By Aðalsteinn Emil Aðalsteinsson.
Drawn from a Chronicle.
Excerpted from The Sleep Garden (Svefngarðurinn, Dimma, 2021)
Translated from Icelandic by Mark Ioli.
AND SO, IN light of all we have related here above, we feel it safe to conclude that the last thought Eyjólfur the painter from Ystanes had, before tumbling from that snow cornice and vanishing into Ódáinsgil ravine during the month of Þorri, was how excited he was at the prospect of lying atop Hrafnhildur, widow of the district council chairman.
We shall now discuss the events surrounding the accident itself.
Weather journals note a cold northeasterly wind blowing from around midnight, some sea ice near the mouth of the fjord, and a considerable amount of driving snow along the ridge. Snowdrifts falling over the cliff face. The dearly departed Eyjólfur had set out early from Ystanes but was forced to travel the longer route across the Jökulfljót river, as ferryman Hálfdán Jennson had – as did we who record this – been attending a Þorrablót celebration at the district administrator’s residence in Mýri the night before, and was consequently a bit indisposed. Our late Eyjólfur reached the southern bank around midday. The weather journals also mention there were breaks in the clouds around noontime, with periods of scattered sunshine, and there is no doubt that Eyjólfur maintained a brisk pace, aware as he was that at that very moment Hrafnhildur lay beneath an eiderdown duvet beside a piping hot radiator, wearing nothing but her woolen knit stockings.
Some may feel it unnecessary to point out the following, as Eyjólfur was well-known in these parts, but future readers should bear in mind that Eyjólfur did not paint houses but rather paintings. And it seems to be the curse of those who engage in those lofty arts, such as painting or poetry, that inspiration may strike at any moment and with little warning. He would have been but a short distance from the village when those sunbeams reached down from above and applied that heavenly gilding to the bay (that’s how our dear departed Eyjólfur would have worded it). It was in that moment he inched closer to the edge in order to feast his eyes on this splendor.
We will quote Eyjólfur here directly, as he was truly eloquent, who explained that anytime such compulsions came over him he felt like a hydrogen balloon. “The only thing holding me fast to the earth is my own physical strength,” he said with his notorious wit. These states would last a varying length of time, he said, but would always force him to lie in bed from two to three weeks while he recovered from their aftereffects. We now know that those who travel on a shank’s mare in these parts must mind every step, as should they lose their earthly moorings for even an instant they can expect all hell to break loose.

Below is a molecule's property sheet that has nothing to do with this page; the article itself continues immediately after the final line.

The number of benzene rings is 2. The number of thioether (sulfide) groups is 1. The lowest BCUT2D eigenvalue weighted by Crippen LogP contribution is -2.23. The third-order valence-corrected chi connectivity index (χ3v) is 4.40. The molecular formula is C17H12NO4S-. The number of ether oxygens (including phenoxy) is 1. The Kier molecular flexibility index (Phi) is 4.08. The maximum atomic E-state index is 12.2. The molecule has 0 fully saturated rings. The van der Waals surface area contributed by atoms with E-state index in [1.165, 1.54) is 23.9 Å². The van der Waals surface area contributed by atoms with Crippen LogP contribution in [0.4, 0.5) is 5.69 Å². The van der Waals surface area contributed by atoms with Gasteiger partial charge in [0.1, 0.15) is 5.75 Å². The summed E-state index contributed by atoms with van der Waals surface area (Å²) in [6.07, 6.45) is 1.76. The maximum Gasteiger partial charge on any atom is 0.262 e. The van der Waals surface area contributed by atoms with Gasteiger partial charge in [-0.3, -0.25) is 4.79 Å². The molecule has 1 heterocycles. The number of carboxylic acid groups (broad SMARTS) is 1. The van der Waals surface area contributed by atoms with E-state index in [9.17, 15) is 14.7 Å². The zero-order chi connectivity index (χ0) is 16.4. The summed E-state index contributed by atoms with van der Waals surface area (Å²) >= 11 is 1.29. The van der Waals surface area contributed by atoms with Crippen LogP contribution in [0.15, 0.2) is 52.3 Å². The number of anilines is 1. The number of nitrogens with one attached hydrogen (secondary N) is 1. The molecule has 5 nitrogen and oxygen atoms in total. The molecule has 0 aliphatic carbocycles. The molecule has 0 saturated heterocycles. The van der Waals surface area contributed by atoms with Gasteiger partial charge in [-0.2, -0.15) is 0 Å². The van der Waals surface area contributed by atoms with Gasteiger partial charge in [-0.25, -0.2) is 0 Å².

Snow had been heaping down for days prior, blowing into snowdrifts while overhangs formed across ravines and crevasses. The reflected light off the glacier was blinding and Eyjólfur’s vision impaired as such. Like the snap of a finger the earth dropped away beneath his feet and he found himself in free fall between two black cliff faces, the world turned upside down—in the rift between the rock walls he glimpsed a sunlit ocean high in the sky, and a cloudless azure beneath the water. The first trawler the village ever had, the Guðmundur Grey, was out on the bay fishing downside up.
The late Eyjólfur from Ystnes, who had dedicated his life to capturing the beauty of the world on canvas, had unboubtedly seen in that moment the most exquisite vision he had ever laid eyes on; hurtling down a dark ravine he discovered the golden perspective, consumed by sorrow over the fact that he would never have the opportunity to paint what his eyes beheld.
Aðalsteinn Emil Aðalsteinsson (b. 1994) is an Icelandic author whose stories and literary articles have appeared in several Icelandic journals. He has served as editor for the cultural journal Skandali and appeared in culture-related podcasts and radio programs. His first book, the 2020 short-story collection 500 Days of Rain, was published in part with a grant from the Icelandic Literature Center that is awarded to emerging authors. His latest collection, The Sleep Garden, came out in 2021.
Mark Ioli is a literary translator who called Reykjavík home for over four years. Born in Pittsburgh, Pennsylvania, he studied Russian, Polish, and Spanish before becoming fascinated by Icelandic, and in 2017 moved to Iceland to continue learning the language and rich literary history of this remote island. His translations have appeared in Asymptote, Iceland Review, and Another Chicago Magazine.